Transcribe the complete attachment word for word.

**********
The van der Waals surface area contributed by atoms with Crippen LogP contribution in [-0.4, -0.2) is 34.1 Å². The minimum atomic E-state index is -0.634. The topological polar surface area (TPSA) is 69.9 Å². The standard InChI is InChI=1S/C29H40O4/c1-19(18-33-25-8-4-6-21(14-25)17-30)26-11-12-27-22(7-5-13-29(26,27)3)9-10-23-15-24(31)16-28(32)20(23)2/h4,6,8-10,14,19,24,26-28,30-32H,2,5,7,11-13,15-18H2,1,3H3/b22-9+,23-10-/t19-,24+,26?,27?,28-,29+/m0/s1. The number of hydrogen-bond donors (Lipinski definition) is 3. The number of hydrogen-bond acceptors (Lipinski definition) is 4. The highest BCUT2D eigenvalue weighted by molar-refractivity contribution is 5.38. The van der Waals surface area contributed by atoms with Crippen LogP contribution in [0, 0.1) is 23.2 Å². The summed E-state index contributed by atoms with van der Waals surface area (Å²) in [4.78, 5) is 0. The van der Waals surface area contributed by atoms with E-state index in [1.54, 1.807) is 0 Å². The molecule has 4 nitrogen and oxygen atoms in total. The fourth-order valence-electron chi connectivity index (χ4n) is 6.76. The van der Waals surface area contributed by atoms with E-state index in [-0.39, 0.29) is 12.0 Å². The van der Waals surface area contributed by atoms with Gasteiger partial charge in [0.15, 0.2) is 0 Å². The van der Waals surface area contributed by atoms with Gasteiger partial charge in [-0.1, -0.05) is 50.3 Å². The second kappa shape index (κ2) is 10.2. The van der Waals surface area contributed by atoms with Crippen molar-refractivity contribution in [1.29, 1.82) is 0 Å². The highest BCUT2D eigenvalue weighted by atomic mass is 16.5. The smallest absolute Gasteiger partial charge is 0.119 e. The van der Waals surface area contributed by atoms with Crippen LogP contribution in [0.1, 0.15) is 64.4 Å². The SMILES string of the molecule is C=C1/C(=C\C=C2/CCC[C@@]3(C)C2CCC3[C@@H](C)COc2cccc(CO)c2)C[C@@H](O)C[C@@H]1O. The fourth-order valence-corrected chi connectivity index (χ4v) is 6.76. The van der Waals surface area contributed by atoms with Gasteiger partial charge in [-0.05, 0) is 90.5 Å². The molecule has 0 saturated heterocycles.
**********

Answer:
The van der Waals surface area contributed by atoms with Crippen LogP contribution in [-0.4, -0.2) is 34.1 Å². The minimum atomic E-state index is -0.634. The topological polar surface area (TPSA) is 69.9 Å². The standard InChI is InChI=1S/C29H40O4/c1-19(18-33-25-8-4-6-21(14-25)17-30)26-11-12-27-22(7-5-13-29(26,27)3)9-10-23-15-24(31)16-28(32)20(23)2/h4,6,8-10,14,19,24,26-28,30-32H,2,5,7,11-13,15-18H2,1,3H3/b22-9+,23-10-/t19-,24+,26?,27?,28-,29+/m0/s1. The number of hydrogen-bond donors (Lipinski definition) is 3. The number of hydrogen-bond acceptors (Lipinski definition) is 4. The highest BCUT2D eigenvalue weighted by molar-refractivity contribution is 5.38. The van der Waals surface area contributed by atoms with Crippen LogP contribution in [0, 0.1) is 23.2 Å². The summed E-state index contributed by atoms with van der Waals surface area (Å²) in [4.78, 5) is 0. The van der Waals surface area contributed by atoms with E-state index in [1.54, 1.807) is 0 Å². The molecule has 4 nitrogen and oxygen atoms in total. The fourth-order valence-electron chi connectivity index (χ4n) is 6.76. The van der Waals surface area contributed by atoms with E-state index in [-0.39, 0.29) is 12.0 Å². The van der Waals surface area contributed by atoms with Gasteiger partial charge in [0.15, 0.2) is 0 Å². The van der Waals surface area contributed by atoms with Gasteiger partial charge in [-0.1, -0.05) is 50.3 Å². The second kappa shape index (κ2) is 10.2. The van der Waals surface area contributed by atoms with Crippen molar-refractivity contribution in [1.29, 1.82) is 0 Å². The highest BCUT2D eigenvalue weighted by atomic mass is 16.5. The smallest absolute Gasteiger partial charge is 0.119 e. The van der Waals surface area contributed by atoms with Crippen LogP contribution in [0.1, 0.15) is 64.4 Å². The SMILES string of the molecule is C=C1/C(=C\C=C2/CCC[C@@]3(C)C2CCC3[C@@H](C)COc2cccc(CO)c2)C[C@@H](O)C[C@@H]1O. The fourth-order valence-corrected chi connectivity index (χ4v) is 6.76. The van der Waals surface area contributed by atoms with Gasteiger partial charge in [-0.05, 0) is 90.5 Å². The molecule has 0 saturated heterocycles.